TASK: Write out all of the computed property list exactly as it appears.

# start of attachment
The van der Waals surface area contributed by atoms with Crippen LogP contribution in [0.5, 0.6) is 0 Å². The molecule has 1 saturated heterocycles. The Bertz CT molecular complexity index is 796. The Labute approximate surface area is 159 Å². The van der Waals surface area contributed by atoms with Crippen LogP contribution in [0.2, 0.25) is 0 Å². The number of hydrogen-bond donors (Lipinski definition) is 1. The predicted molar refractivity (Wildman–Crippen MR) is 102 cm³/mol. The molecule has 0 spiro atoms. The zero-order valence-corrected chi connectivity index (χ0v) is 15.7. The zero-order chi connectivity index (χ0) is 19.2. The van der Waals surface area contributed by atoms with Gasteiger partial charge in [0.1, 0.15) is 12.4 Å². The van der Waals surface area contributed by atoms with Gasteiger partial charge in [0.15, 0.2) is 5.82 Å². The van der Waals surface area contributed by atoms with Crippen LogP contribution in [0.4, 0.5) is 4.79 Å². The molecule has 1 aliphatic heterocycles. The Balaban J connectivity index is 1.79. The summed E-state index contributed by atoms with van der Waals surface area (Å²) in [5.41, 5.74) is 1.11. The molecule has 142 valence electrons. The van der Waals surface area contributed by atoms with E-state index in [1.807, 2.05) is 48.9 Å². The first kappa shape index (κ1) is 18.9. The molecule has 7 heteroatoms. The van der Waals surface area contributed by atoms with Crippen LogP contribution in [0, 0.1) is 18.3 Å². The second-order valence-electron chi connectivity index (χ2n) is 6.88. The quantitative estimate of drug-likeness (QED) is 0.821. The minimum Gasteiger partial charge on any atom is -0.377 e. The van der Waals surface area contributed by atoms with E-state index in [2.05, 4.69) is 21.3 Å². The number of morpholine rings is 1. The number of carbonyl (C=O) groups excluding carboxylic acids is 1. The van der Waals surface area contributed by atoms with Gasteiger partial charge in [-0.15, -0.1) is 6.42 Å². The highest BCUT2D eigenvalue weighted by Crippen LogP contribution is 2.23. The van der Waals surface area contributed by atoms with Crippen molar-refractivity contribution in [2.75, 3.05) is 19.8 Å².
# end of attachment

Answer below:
The van der Waals surface area contributed by atoms with Crippen LogP contribution in [0.5, 0.6) is 0 Å². The molecule has 1 saturated heterocycles. The Bertz CT molecular complexity index is 796. The Labute approximate surface area is 159 Å². The van der Waals surface area contributed by atoms with Crippen LogP contribution in [0.2, 0.25) is 0 Å². The number of hydrogen-bond donors (Lipinski definition) is 1. The predicted molar refractivity (Wildman–Crippen MR) is 102 cm³/mol. The molecule has 0 spiro atoms. The zero-order valence-corrected chi connectivity index (χ0v) is 15.7. The zero-order chi connectivity index (χ0) is 19.2. The van der Waals surface area contributed by atoms with Gasteiger partial charge in [0.1, 0.15) is 12.4 Å². The van der Waals surface area contributed by atoms with Gasteiger partial charge in [0.15, 0.2) is 5.82 Å². The van der Waals surface area contributed by atoms with Crippen LogP contribution in [0.4, 0.5) is 4.79 Å². The molecule has 1 aliphatic heterocycles. The Balaban J connectivity index is 1.79. The summed E-state index contributed by atoms with van der Waals surface area (Å²) in [5.41, 5.74) is 1.11. The molecule has 142 valence electrons. The van der Waals surface area contributed by atoms with E-state index in [1.807, 2.05) is 48.9 Å². The first kappa shape index (κ1) is 18.9. The molecule has 7 heteroatoms. The van der Waals surface area contributed by atoms with Crippen LogP contribution in [0, 0.1) is 18.3 Å². The second-order valence-electron chi connectivity index (χ2n) is 6.88. The quantitative estimate of drug-likeness (QED) is 0.821. The minimum Gasteiger partial charge on any atom is -0.377 e. The van der Waals surface area contributed by atoms with E-state index in [2.05, 4.69) is 21.3 Å². The number of morpholine rings is 1. The number of carbonyl (C=O) groups excluding carboxylic acids is 1. The van der Waals surface area contributed by atoms with Gasteiger partial charge in [-0.15, -0.1) is 6.42 Å². The highest BCUT2D eigenvalue weighted by Crippen LogP contribution is 2.23. The van der Waals surface area contributed by atoms with Crippen molar-refractivity contribution in [2.75, 3.05) is 19.8 Å².